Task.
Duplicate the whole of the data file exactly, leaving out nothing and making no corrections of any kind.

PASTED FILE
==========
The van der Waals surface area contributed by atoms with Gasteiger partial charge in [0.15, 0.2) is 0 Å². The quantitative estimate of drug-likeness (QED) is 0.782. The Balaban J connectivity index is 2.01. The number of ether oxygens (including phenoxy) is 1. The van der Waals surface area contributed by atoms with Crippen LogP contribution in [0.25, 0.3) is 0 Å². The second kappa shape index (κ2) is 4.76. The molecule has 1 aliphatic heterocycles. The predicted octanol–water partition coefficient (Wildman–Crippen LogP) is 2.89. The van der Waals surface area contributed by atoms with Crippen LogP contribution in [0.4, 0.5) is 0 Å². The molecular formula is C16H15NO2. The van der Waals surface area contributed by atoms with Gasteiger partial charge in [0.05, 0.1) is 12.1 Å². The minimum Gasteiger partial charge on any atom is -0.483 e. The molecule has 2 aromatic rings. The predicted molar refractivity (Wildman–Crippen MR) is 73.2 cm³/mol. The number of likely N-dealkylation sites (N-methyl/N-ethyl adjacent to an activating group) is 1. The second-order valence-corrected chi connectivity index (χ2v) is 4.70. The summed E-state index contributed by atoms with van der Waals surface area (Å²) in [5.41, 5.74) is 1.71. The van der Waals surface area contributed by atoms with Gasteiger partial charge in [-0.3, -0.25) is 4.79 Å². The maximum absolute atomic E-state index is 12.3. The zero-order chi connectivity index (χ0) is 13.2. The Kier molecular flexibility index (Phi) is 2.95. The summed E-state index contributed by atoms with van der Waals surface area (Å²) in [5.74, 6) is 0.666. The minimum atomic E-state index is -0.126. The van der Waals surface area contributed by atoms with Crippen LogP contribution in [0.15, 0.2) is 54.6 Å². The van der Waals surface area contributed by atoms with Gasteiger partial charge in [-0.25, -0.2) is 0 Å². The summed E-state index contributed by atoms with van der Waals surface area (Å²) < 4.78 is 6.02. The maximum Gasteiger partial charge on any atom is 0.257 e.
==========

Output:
The van der Waals surface area contributed by atoms with Gasteiger partial charge in [0.15, 0.2) is 0 Å². The quantitative estimate of drug-likeness (QED) is 0.782. The Balaban J connectivity index is 2.01. The number of ether oxygens (including phenoxy) is 1. The van der Waals surface area contributed by atoms with Crippen LogP contribution in [0.25, 0.3) is 0 Å². The second kappa shape index (κ2) is 4.76. The molecule has 1 aliphatic heterocycles. The predicted octanol–water partition coefficient (Wildman–Crippen LogP) is 2.89. The van der Waals surface area contributed by atoms with Crippen LogP contribution in [0.4, 0.5) is 0 Å². The molecular formula is C16H15NO2. The van der Waals surface area contributed by atoms with Gasteiger partial charge in [0.05, 0.1) is 12.1 Å². The minimum Gasteiger partial charge on any atom is -0.483 e. The molecule has 2 aromatic rings. The predicted molar refractivity (Wildman–Crippen MR) is 73.2 cm³/mol. The number of likely N-dealkylation sites (N-methyl/N-ethyl adjacent to an activating group) is 1. The second-order valence-corrected chi connectivity index (χ2v) is 4.70. The summed E-state index contributed by atoms with van der Waals surface area (Å²) in [5.41, 5.74) is 1.71. The van der Waals surface area contributed by atoms with Gasteiger partial charge in [-0.3, -0.25) is 4.79 Å². The maximum absolute atomic E-state index is 12.3. The zero-order chi connectivity index (χ0) is 13.2. The Kier molecular flexibility index (Phi) is 2.95. The summed E-state index contributed by atoms with van der Waals surface area (Å²) in [5.74, 6) is 0.666. The minimum atomic E-state index is -0.126. The van der Waals surface area contributed by atoms with Crippen LogP contribution in [0.15, 0.2) is 54.6 Å². The van der Waals surface area contributed by atoms with Gasteiger partial charge in [-0.25, -0.2) is 0 Å². The summed E-state index contributed by atoms with van der Waals surface area (Å²) < 4.78 is 6.02. The maximum Gasteiger partial charge on any atom is 0.257 e.